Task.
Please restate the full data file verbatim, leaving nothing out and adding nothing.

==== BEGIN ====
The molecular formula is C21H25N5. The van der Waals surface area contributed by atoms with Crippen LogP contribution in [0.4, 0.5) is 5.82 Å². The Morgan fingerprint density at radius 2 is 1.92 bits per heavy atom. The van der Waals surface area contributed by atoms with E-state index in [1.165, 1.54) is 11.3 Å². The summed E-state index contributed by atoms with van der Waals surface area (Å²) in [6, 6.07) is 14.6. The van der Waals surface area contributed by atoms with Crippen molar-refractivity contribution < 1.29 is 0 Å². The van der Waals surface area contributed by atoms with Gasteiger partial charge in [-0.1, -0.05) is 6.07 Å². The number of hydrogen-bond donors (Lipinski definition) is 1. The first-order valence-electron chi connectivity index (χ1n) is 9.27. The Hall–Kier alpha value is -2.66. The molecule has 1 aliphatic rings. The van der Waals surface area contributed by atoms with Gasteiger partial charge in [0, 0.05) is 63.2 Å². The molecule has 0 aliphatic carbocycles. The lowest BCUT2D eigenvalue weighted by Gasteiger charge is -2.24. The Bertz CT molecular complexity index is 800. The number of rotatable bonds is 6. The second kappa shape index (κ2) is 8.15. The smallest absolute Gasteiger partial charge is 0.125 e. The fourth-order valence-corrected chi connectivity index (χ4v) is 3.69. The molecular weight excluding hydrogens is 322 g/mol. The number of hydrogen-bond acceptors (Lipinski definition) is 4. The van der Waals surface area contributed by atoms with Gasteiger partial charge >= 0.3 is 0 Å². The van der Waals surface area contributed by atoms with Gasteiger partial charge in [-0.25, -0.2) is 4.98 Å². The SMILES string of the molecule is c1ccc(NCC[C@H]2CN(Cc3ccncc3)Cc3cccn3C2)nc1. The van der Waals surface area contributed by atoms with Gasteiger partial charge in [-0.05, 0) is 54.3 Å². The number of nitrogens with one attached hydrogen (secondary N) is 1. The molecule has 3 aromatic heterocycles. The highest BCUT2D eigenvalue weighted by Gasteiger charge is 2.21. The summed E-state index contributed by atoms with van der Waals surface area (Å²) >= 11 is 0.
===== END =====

The molecular formula is C21H25N5. The van der Waals surface area contributed by atoms with Crippen LogP contribution in [0.4, 0.5) is 5.82 Å². The Morgan fingerprint density at radius 2 is 1.92 bits per heavy atom. The van der Waals surface area contributed by atoms with E-state index in [1.165, 1.54) is 11.3 Å². The summed E-state index contributed by atoms with van der Waals surface area (Å²) in [6, 6.07) is 14.6. The van der Waals surface area contributed by atoms with Crippen molar-refractivity contribution < 1.29 is 0 Å². The van der Waals surface area contributed by atoms with Gasteiger partial charge in [-0.1, -0.05) is 6.07 Å². The number of hydrogen-bond donors (Lipinski definition) is 1. The first-order valence-electron chi connectivity index (χ1n) is 9.27. The Hall–Kier alpha value is -2.66. The molecule has 1 aliphatic rings. The van der Waals surface area contributed by atoms with Gasteiger partial charge in [0, 0.05) is 63.2 Å². The molecule has 0 aliphatic carbocycles. The lowest BCUT2D eigenvalue weighted by Gasteiger charge is -2.24. The Bertz CT molecular complexity index is 800. The number of rotatable bonds is 6. The second kappa shape index (κ2) is 8.15. The smallest absolute Gasteiger partial charge is 0.125 e. The fourth-order valence-corrected chi connectivity index (χ4v) is 3.69. The molecular weight excluding hydrogens is 322 g/mol. The number of hydrogen-bond acceptors (Lipinski definition) is 4. The van der Waals surface area contributed by atoms with Gasteiger partial charge >= 0.3 is 0 Å². The van der Waals surface area contributed by atoms with Gasteiger partial charge in [-0.25, -0.2) is 4.98 Å². The SMILES string of the molecule is c1ccc(NCC[C@H]2CN(Cc3ccncc3)Cc3cccn3C2)nc1. The van der Waals surface area contributed by atoms with Gasteiger partial charge in [-0.05, 0) is 54.3 Å². The number of nitrogens with one attached hydrogen (secondary N) is 1. The molecule has 3 aromatic heterocycles. The highest BCUT2D eigenvalue weighted by Gasteiger charge is 2.21. The summed E-state index contributed by atoms with van der Waals surface area (Å²) >= 11 is 0.